Thursday, October 25, 2018

Bohemian Rhapsody

While Bohemian Rhapsody had a troubled road to make its way to the big screen (including firing director Bryan Singer halfway through production), the biopic centered around the lead singer of British rock band Queen satisfies largely due to a terrific lead performance from Rami Malek as Freddie Mercury and the band's extensive discography that fills the film with music without needing to repeat itself.

One of the most interesting choices of the film is using the music of Queen not just to underline specific events and themes but foreshadow, and even explore, them. Staying true to the biopic formula, Singer and his cast deliver a film that builds slowly, focused primarily on Mercury (to the detriment of the other band members) and climaxes in Queen's performance at Live Aid which provides true movie magic.

While not as inventive as the Queen themselves, the film is a fitting tribute to the band's legacy, a humorous response to those who wrote the band off early on, and a nod to the band working to include the audience in their music, particularly the live performance. It also proves to be an intriguing character study of Mercury himself.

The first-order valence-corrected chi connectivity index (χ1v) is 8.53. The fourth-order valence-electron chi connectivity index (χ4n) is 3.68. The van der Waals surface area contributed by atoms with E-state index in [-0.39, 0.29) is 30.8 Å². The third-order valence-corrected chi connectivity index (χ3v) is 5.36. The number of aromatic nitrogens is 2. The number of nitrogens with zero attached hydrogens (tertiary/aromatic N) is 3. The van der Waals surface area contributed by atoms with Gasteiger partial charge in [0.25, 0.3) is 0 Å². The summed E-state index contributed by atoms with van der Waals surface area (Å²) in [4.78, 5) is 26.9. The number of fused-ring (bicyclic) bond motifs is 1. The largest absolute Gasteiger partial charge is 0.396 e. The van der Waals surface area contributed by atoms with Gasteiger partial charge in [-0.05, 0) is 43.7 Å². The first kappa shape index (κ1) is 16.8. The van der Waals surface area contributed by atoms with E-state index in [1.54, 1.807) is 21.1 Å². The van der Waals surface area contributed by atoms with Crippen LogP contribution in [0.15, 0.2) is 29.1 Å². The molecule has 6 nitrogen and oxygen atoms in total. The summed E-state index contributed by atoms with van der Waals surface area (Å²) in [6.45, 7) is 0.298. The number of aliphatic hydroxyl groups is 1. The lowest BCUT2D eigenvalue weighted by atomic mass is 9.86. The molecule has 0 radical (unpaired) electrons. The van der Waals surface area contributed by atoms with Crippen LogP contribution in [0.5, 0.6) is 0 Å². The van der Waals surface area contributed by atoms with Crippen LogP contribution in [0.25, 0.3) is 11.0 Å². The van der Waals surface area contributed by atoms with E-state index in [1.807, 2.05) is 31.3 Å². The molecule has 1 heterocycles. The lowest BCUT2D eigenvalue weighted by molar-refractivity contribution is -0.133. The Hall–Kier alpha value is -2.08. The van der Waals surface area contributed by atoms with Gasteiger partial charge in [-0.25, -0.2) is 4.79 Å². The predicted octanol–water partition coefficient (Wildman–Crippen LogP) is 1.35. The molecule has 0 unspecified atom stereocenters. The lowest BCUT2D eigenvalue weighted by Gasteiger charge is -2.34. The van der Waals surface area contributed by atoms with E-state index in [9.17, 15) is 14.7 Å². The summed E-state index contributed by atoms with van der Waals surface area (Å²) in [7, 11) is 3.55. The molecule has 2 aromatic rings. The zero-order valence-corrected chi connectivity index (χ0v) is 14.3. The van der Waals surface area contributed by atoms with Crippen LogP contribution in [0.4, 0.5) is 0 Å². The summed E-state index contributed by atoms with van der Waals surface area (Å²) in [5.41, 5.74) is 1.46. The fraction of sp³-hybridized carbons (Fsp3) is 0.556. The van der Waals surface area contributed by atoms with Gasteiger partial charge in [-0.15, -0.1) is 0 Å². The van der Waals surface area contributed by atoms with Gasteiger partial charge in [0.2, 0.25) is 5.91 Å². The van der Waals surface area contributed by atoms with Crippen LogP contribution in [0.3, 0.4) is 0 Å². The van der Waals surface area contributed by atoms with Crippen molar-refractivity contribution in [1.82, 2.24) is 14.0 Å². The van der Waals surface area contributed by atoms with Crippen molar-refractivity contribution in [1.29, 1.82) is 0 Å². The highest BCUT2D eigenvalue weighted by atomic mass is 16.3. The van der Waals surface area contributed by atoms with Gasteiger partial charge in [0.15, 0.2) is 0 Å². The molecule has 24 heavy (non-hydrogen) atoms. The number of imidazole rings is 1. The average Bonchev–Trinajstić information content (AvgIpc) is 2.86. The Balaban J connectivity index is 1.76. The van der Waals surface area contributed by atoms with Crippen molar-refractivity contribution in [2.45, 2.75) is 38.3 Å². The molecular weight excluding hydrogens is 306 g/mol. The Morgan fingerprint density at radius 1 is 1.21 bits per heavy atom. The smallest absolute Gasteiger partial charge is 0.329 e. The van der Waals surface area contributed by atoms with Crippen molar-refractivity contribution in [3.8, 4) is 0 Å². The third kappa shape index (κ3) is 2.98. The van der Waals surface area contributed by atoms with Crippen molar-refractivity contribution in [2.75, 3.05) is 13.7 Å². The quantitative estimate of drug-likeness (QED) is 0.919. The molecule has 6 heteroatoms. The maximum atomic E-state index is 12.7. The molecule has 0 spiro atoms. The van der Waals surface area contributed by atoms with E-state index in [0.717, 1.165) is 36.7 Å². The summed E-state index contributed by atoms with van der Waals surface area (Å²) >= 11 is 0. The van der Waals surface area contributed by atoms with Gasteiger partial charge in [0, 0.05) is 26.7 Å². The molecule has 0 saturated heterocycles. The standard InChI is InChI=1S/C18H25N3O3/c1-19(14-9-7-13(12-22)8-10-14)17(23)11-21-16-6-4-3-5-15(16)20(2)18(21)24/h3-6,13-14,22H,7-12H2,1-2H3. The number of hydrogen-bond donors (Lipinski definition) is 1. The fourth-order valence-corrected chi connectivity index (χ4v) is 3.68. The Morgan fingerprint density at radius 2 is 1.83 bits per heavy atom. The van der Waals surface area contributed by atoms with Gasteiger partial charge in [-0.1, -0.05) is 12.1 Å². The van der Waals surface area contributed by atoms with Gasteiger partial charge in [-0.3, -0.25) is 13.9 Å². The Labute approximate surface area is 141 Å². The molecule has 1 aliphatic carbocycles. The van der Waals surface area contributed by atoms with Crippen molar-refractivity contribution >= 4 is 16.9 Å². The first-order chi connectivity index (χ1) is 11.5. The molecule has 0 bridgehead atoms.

If Malek shines as the film's star, Bohemian Rhapsody does shortchange the group's other members Brian May (Gwilym Lee), Roger Taylor (Ben Hardy), and John Deacon (Joseph Mazzello). Really only exploring them in relationship to Mercury, we get to see pieces of the band's creative conflict which produce more than a decade of great rock and roll. Lucy Boynton makes off a little better in her role as Mercury's longtime love, but the film loses track of her once she falls out of Freddie's orbit. The combination of Malek's performance and Mercury's star power overshadows the film, but also provides the best dramatic moments as it highlights the loneliness and struggle within Mercury that helped shape him into the lead singer of Queen.

No comments: